-“In recent years, nationalism has undergone catalytic change. Anti-colonial struggles embedded in the history of the sarvajanik Ganapati utsava have predisposed the festival to revivalism of nationalist ideals as well as it being part of a campaign for ‘public awakening’ (lokjagriti). The public circuits of media networks and collective gatherings provided a performative occasion to disseminate messages that were probably motivated but often veiled in religious allegories.”

-some have complained about the “’vulgarization’ of the festival—namely, the excessive commercialism, racketeering, and ‘obscene’ behaviour and dances during immersion processions. This was largely a middle-class response to what was seen as the increasing plebeianization of a religious festival. In 1986, newspaper-oriented competitions began to encourage festivals based on religiously and socially progressive grounds. Of these, the Girnar-Loksatta Ganeshotsava competition is one of the longest running, having been established in 1987. Organizers here advocated the principle of national integration through festival praxis, a theme that was adapted by other festival competitions. Centennial celebrations since 1992 recalled the festival’s glorious past during colonial times, when it was seen as having a progressive role to play without undermining its religious purpose to unite people with each other and with god.” Cf Kaur Performative Politics

-“Such project have been coterminous with the political agenda of the Hindutva brigade, particularly since the 1980s…(211)the festival was increasingly used to propagate ideas conducive to the Hindutva project. Topical matters were often filtered through Hinduitva-influenced narratives in mandap tableaux”, Therefore, “versions of the nation are played out in several ways in the festival context”, plus “contradictions and contestatory opinion unsettle overriding conclusions as to the festival’s character…the repertoire of images and themes is shared, but it is given a twist in accord with self- or group-interests. Tehre is a fine line between rashritya (nationalist) and rajnaitik (political) conduct. However, their ethical associations are distinct and, in the end, subject to partialities: to be seen as rashtriya is to be seen as selfless devotion to the nation, where as rajnaitik conduct is seen as self-interest and manipulative.”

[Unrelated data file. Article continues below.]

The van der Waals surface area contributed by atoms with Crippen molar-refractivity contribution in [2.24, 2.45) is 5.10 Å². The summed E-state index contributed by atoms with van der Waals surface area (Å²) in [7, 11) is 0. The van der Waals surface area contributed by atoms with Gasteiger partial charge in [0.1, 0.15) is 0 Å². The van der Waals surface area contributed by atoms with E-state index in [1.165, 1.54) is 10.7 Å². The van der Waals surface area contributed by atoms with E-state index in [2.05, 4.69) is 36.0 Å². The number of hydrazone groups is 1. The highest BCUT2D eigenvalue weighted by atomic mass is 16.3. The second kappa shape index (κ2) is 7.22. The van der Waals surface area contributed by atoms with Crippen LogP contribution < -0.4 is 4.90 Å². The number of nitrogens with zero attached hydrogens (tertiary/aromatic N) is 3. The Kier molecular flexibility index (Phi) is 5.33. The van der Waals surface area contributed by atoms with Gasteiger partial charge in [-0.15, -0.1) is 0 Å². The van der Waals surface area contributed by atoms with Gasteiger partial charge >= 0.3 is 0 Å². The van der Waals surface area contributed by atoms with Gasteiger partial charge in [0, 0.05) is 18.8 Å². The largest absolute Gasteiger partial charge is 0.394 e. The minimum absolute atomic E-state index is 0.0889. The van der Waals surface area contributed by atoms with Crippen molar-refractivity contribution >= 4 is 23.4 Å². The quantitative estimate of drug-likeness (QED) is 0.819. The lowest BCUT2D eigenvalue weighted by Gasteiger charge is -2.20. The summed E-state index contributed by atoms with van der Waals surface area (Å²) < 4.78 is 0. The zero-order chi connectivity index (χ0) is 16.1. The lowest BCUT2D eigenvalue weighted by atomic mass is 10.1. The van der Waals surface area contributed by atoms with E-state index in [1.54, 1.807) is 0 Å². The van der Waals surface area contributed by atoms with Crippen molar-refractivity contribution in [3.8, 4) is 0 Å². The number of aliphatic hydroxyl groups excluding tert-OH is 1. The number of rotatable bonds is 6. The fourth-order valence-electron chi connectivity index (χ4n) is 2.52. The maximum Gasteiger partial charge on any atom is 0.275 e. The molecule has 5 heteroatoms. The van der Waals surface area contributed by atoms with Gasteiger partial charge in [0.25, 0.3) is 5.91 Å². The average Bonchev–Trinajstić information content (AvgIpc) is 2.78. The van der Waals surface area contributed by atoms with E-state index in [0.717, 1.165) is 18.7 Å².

-rashriya displays “are a significant component of a wide range of displays”, lists 6 kinds: 1) “religious or mythological” that depict stories of gods and goddesses, usually from the Mahabharata or Ramayana, (212) and Ganapati is sometimes palced in it; 2) historical (aitihasik)—recent historical events (Shivaji, Pshwa’s Court, British, etc); 3) “topical or ‘latest’”, current news; 4) “social” (samajik)—“public good or health-related themes”, environmental awareness, vaccinations, education, need for jobs, water conservation; 5) “theme-based”: Ajanta caves, Nine Planets, etc; 6) “Entertaining” or “commercial”, circus, dancers, etc

-sometimes they are combined; and if you look at cultural representations as indicating nationalism, then they all could be seen as nationalistic and therefore also (213) political, but “rashriya tableaux are still indigenously perceived as distinct from dharmik ones: the former clearly about the nation, the latter ostensibly about religious subject matter. Thus I do not directly consider tableaux depicting solely religious themes around the figure of Ganapati here, only so much as to acknowledge their potency in fueling an already ‘spiritualized culture’ of nationalism. [cf Kapferer Legends of People] The relevance of dharmik tableaux for nationalism in the contemporary festival is implicit due to the (re) constructions of the nation as a Hindu site. Re-presentations of versions of a more inclusive nation, although still articulated in the folds of a Hindu festival, correspond to festival participants’ notion of rashtriya tableaux. In the process, views of the nation are fetishized and eternalized; sacrifices for and veneration of the nation are encouraged and consistently maintained.”